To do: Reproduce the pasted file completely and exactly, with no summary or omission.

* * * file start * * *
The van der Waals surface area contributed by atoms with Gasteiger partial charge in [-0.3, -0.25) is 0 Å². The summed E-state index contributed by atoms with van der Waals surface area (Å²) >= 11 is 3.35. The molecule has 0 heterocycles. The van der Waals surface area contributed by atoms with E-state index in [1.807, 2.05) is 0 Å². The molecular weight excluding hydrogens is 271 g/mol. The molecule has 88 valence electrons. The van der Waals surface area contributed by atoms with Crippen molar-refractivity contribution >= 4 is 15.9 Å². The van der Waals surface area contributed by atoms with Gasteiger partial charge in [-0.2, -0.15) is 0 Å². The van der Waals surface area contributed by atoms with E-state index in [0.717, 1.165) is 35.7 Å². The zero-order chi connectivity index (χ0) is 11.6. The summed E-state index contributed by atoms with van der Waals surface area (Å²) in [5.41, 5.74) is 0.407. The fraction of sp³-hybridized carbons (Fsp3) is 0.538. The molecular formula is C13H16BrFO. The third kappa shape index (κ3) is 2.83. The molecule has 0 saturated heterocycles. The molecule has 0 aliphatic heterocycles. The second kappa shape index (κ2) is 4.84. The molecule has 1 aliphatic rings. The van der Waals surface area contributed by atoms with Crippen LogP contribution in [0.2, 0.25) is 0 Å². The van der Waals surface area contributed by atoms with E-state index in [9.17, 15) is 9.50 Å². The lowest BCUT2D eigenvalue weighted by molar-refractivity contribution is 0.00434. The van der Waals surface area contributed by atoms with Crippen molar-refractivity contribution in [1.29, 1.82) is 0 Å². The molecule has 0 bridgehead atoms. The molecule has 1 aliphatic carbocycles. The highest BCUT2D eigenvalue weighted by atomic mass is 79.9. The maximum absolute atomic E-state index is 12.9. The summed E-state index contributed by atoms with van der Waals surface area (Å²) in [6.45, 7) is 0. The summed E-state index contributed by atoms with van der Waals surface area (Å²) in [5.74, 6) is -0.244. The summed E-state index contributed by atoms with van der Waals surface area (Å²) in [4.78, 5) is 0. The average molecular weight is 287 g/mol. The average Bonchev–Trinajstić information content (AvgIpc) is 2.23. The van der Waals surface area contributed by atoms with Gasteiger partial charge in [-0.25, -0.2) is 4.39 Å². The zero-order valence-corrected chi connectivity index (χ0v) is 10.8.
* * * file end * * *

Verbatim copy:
The van der Waals surface area contributed by atoms with Gasteiger partial charge in [-0.3, -0.25) is 0 Å². The summed E-state index contributed by atoms with van der Waals surface area (Å²) >= 11 is 3.35. The molecule has 0 heterocycles. The van der Waals surface area contributed by atoms with E-state index in [1.807, 2.05) is 0 Å². The molecular weight excluding hydrogens is 271 g/mol. The molecule has 88 valence electrons. The van der Waals surface area contributed by atoms with Crippen molar-refractivity contribution >= 4 is 15.9 Å². The van der Waals surface area contributed by atoms with Gasteiger partial charge in [-0.2, -0.15) is 0 Å². The van der Waals surface area contributed by atoms with E-state index in [0.717, 1.165) is 35.7 Å². The zero-order chi connectivity index (χ0) is 11.6. The summed E-state index contributed by atoms with van der Waals surface area (Å²) in [5.41, 5.74) is 0.407. The fraction of sp³-hybridized carbons (Fsp3) is 0.538. The molecular formula is C13H16BrFO. The third kappa shape index (κ3) is 2.83. The molecule has 0 saturated heterocycles. The molecule has 0 aliphatic heterocycles. The second kappa shape index (κ2) is 4.84. The molecule has 1 aliphatic rings. The van der Waals surface area contributed by atoms with Crippen LogP contribution in [0.2, 0.25) is 0 Å². The van der Waals surface area contributed by atoms with E-state index in [9.17, 15) is 9.50 Å². The lowest BCUT2D eigenvalue weighted by molar-refractivity contribution is 0.00434. The van der Waals surface area contributed by atoms with Crippen molar-refractivity contribution in [1.29, 1.82) is 0 Å². The molecule has 0 bridgehead atoms. The molecule has 1 aliphatic carbocycles. The highest BCUT2D eigenvalue weighted by atomic mass is 79.9. The maximum absolute atomic E-state index is 12.9. The summed E-state index contributed by atoms with van der Waals surface area (Å²) in [6.45, 7) is 0. The summed E-state index contributed by atoms with van der Waals surface area (Å²) in [5.74, 6) is -0.244. The summed E-state index contributed by atoms with van der Waals surface area (Å²) in [4.78, 5) is 0. The average molecular weight is 287 g/mol. The average Bonchev–Trinajstić information content (AvgIpc) is 2.23. The van der Waals surface area contributed by atoms with Gasteiger partial charge in [-0.25, -0.2) is 4.39 Å². The zero-order valence-corrected chi connectivity index (χ0v) is 10.8.